Whit Stillman has one of the most distinctive voices in American film, and his 13-year absence from the screen barely shows in his new comedy DAMSELS IN DISTRESS;
it feels as though, had it been made immediately after The Last Days of Disco
in 1998, nothing about it would be the slightest bit different. Of course, Stillman has always appealed to a rarefied audience, which is probably one of the reasons for the gap in his resume (Barcelona
made $7M in 1994, and both Disco
and his first film, 1990′s Metropolitan
, grossed less than half of that), and Damsels
is unlikely to change that.
Damsels, like Stillman’s other films, concerns a group of young people (Damsels is set in college, so its characters are slightly younger than his norm) who speak with epigrammatic wit and behave with utter eccentricity. It centers on a group headed by Violet (Greta Gerwig), who with her two friends Rose (Megalyn Echikunwoke) and Heather (Carrie MacLemore) dress as though they’re circa Three Coins In the Fountain and have fully committed to an agenda of assisting their fellow students. They work to prevent suicides (the broken sign outside proclaims “Suicide Center”) by feeding the troubled students donuts and dance numbers, and even the group’s dating is charitable, as they endeavor only to be involved with hopelessly dim-witted frat boys. (An indication of Stillman’s humor is the insistence that the school’s fraternities are “Roman,” not Greek, as their symbols are letters of the Roman alphabet.)
Into their orbit comes Lily (Analeigh Tipton, the babysitter from Crazy Stupid Love), a new transfer student who rooms with them, although she’s slightly more in touch with the real world than the others are. She’s involved with someone who–how to put this?–has religious beliefs that impact upon his sexual practices, and meanwhile also becomes smitten with Charlie (Adam Brody), who’s as close to normal as anyone manages to be in the film. (In the earlier films, he would have been the Chris Eigeman character.) When Violet also finds herself attracted to Charlie, the (very slim) plot kicks in.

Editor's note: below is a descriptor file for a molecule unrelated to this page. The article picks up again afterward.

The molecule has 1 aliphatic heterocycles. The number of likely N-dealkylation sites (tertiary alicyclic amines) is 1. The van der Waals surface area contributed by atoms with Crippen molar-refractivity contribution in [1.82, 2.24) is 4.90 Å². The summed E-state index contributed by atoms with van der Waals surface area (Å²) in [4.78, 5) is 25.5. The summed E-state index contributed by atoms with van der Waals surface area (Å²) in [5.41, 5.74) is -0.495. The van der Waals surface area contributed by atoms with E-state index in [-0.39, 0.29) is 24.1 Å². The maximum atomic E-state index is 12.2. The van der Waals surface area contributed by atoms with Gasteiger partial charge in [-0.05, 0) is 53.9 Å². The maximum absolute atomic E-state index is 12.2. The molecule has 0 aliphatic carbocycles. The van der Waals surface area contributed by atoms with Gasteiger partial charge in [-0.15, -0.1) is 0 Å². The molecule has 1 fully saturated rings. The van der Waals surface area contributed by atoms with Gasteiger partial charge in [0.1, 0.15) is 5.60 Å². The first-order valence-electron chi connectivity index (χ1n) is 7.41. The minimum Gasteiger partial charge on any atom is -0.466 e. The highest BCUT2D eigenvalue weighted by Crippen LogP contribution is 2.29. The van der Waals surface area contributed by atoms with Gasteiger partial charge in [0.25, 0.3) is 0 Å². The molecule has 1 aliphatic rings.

The pleasure of Stillman’s work, as ever, lies in his idiosyncratic dialogue, as stylized as verse, and he has a cast here that can carry it off: Gerwig is radiantly insane as Violet (there’s a backstory suggesting the sources of some of her fixations), and the other girls handle Stillman’s tricky rhythms and serene illogic as well. Brody and Aubrey Plaza, both known for very different kinds of comedy, are quite effective in smaller roles, and for the initiates, there are even appearances by some of the stars of Stillman’s prior films, Taylor Nichols and Carolyn Farina.
There may never have been an American filmmaker more devoted to drollness as an end in itself than Whit Stillman, and while Damsels In Distress
has fondness for its characters, it’s got even less emotional grounding than his other work–it nips at overt surrealism in a couple of dance sequences, and in fact, may have benefited from becoming an all-out musical. As a director, he’s never been particularly interested in exploring any kind of original visual style in a way that might match his approach to dialogue, and Damsels
is no exception to that, the film’s technical credits are serviceable.
Whit Stillman’s films remain models of tonal consistency, with the same virtues and shortcomings firmly in place. For some, Damsels In Distress will be as garlic to vampires, but for those who appreciate his warm-hearted archness, the film is a gently bracing stroll through the kind of erudition most filmmakers couldn’t even begin to emulate.